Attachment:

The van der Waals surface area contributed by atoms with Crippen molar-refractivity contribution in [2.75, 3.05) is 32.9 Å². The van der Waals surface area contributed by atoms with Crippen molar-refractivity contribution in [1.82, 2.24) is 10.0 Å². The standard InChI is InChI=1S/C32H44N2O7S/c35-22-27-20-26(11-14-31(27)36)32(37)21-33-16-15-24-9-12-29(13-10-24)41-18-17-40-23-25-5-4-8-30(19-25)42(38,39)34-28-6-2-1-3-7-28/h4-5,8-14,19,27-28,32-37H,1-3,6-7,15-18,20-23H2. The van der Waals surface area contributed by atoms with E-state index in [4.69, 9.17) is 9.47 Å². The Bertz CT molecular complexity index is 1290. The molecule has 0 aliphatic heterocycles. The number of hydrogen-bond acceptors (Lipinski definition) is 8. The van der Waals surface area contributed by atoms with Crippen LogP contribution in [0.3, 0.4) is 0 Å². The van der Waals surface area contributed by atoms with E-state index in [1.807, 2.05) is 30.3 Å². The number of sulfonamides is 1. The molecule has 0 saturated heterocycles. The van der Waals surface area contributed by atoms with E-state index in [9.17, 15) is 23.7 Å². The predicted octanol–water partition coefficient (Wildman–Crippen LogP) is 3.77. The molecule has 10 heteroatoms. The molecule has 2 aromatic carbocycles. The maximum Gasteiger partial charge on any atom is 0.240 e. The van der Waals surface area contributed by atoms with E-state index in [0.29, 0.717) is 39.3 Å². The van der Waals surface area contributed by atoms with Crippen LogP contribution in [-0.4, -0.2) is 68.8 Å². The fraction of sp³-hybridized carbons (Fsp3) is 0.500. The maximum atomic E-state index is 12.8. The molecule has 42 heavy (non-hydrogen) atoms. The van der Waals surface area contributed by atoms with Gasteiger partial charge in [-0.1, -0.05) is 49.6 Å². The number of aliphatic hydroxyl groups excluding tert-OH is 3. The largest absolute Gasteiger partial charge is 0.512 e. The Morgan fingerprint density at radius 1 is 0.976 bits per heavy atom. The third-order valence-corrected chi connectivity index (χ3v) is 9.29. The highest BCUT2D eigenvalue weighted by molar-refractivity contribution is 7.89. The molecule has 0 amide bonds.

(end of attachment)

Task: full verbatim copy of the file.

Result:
The van der Waals surface area contributed by atoms with Crippen molar-refractivity contribution in [2.75, 3.05) is 32.9 Å². The van der Waals surface area contributed by atoms with Crippen molar-refractivity contribution in [1.82, 2.24) is 10.0 Å². The standard InChI is InChI=1S/C32H44N2O7S/c35-22-27-20-26(11-14-31(27)36)32(37)21-33-16-15-24-9-12-29(13-10-24)41-18-17-40-23-25-5-4-8-30(19-25)42(38,39)34-28-6-2-1-3-7-28/h4-5,8-14,19,27-28,32-37H,1-3,6-7,15-18,20-23H2. The van der Waals surface area contributed by atoms with E-state index in [4.69, 9.17) is 9.47 Å². The Bertz CT molecular complexity index is 1290. The molecule has 0 aliphatic heterocycles. The number of hydrogen-bond acceptors (Lipinski definition) is 8. The van der Waals surface area contributed by atoms with Crippen LogP contribution in [0.3, 0.4) is 0 Å². The van der Waals surface area contributed by atoms with E-state index in [1.807, 2.05) is 30.3 Å². The number of sulfonamides is 1. The molecule has 0 saturated heterocycles. The van der Waals surface area contributed by atoms with E-state index in [9.17, 15) is 23.7 Å². The predicted octanol–water partition coefficient (Wildman–Crippen LogP) is 3.77. The molecule has 10 heteroatoms. The molecule has 2 aromatic carbocycles. The maximum Gasteiger partial charge on any atom is 0.240 e. The van der Waals surface area contributed by atoms with E-state index in [0.29, 0.717) is 39.3 Å². The van der Waals surface area contributed by atoms with Crippen LogP contribution in [-0.4, -0.2) is 68.8 Å². The fraction of sp³-hybridized carbons (Fsp3) is 0.500. The maximum atomic E-state index is 12.8. The molecule has 42 heavy (non-hydrogen) atoms. The van der Waals surface area contributed by atoms with Gasteiger partial charge in [-0.1, -0.05) is 49.6 Å². The number of aliphatic hydroxyl groups excluding tert-OH is 3. The largest absolute Gasteiger partial charge is 0.512 e. The Morgan fingerprint density at radius 1 is 0.976 bits per heavy atom. The third-order valence-corrected chi connectivity index (χ3v) is 9.29. The highest BCUT2D eigenvalue weighted by molar-refractivity contribution is 7.89. The molecule has 0 amide bonds.